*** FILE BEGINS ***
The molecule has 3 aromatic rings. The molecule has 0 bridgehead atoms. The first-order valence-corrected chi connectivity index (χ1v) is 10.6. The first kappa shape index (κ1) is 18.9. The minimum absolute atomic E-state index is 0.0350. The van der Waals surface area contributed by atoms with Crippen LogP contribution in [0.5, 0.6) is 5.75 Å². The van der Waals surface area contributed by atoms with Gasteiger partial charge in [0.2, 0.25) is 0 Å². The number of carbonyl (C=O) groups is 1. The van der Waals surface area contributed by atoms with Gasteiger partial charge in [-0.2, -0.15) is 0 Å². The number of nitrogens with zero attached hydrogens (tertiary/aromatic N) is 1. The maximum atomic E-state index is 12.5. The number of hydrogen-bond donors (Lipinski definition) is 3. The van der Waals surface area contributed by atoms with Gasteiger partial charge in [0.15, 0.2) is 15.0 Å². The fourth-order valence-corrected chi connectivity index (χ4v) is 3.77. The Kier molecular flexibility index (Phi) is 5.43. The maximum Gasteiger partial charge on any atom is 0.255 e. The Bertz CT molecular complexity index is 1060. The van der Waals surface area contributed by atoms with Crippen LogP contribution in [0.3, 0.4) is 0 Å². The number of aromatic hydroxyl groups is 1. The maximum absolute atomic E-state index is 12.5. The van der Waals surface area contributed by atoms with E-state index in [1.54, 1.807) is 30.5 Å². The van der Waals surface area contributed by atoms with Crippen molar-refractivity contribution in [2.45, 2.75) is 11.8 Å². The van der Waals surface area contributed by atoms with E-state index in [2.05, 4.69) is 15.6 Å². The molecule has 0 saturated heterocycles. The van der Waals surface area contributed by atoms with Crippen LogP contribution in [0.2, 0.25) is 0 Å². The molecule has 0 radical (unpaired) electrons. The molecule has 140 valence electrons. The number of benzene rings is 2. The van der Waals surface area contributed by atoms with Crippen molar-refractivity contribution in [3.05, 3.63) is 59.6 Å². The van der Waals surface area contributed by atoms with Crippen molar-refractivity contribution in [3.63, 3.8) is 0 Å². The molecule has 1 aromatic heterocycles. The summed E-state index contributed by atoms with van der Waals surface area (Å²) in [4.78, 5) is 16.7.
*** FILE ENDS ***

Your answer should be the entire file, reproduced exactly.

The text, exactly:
The molecule has 3 aromatic rings. The molecule has 0 bridgehead atoms. The first-order valence-corrected chi connectivity index (χ1v) is 10.6. The first kappa shape index (κ1) is 18.9. The minimum absolute atomic E-state index is 0.0350. The van der Waals surface area contributed by atoms with Crippen LogP contribution in [0.5, 0.6) is 5.75 Å². The van der Waals surface area contributed by atoms with Gasteiger partial charge in [0.2, 0.25) is 0 Å². The number of carbonyl (C=O) groups is 1. The van der Waals surface area contributed by atoms with Gasteiger partial charge in [-0.2, -0.15) is 0 Å². The number of nitrogens with zero attached hydrogens (tertiary/aromatic N) is 1. The maximum atomic E-state index is 12.5. The number of hydrogen-bond donors (Lipinski definition) is 3. The van der Waals surface area contributed by atoms with Gasteiger partial charge in [0.15, 0.2) is 15.0 Å². The fourth-order valence-corrected chi connectivity index (χ4v) is 3.77. The Kier molecular flexibility index (Phi) is 5.43. The maximum Gasteiger partial charge on any atom is 0.255 e. The Bertz CT molecular complexity index is 1060. The van der Waals surface area contributed by atoms with Crippen LogP contribution in [0.3, 0.4) is 0 Å². The number of aromatic hydroxyl groups is 1. The maximum absolute atomic E-state index is 12.5. The van der Waals surface area contributed by atoms with E-state index in [1.54, 1.807) is 30.5 Å². The van der Waals surface area contributed by atoms with Crippen molar-refractivity contribution in [2.45, 2.75) is 11.8 Å². The van der Waals surface area contributed by atoms with E-state index in [2.05, 4.69) is 15.6 Å². The molecule has 0 saturated heterocycles. The van der Waals surface area contributed by atoms with Crippen LogP contribution in [0.2, 0.25) is 0 Å². The molecule has 0 radical (unpaired) electrons. The molecule has 140 valence electrons. The number of benzene rings is 2. The van der Waals surface area contributed by atoms with Crippen molar-refractivity contribution in [3.05, 3.63) is 59.6 Å². The van der Waals surface area contributed by atoms with Crippen molar-refractivity contribution in [3.63, 3.8) is 0 Å². The molecule has 1 aromatic heterocycles. The summed E-state index contributed by atoms with van der Waals surface area (Å²) in [4.78, 5) is 16.7.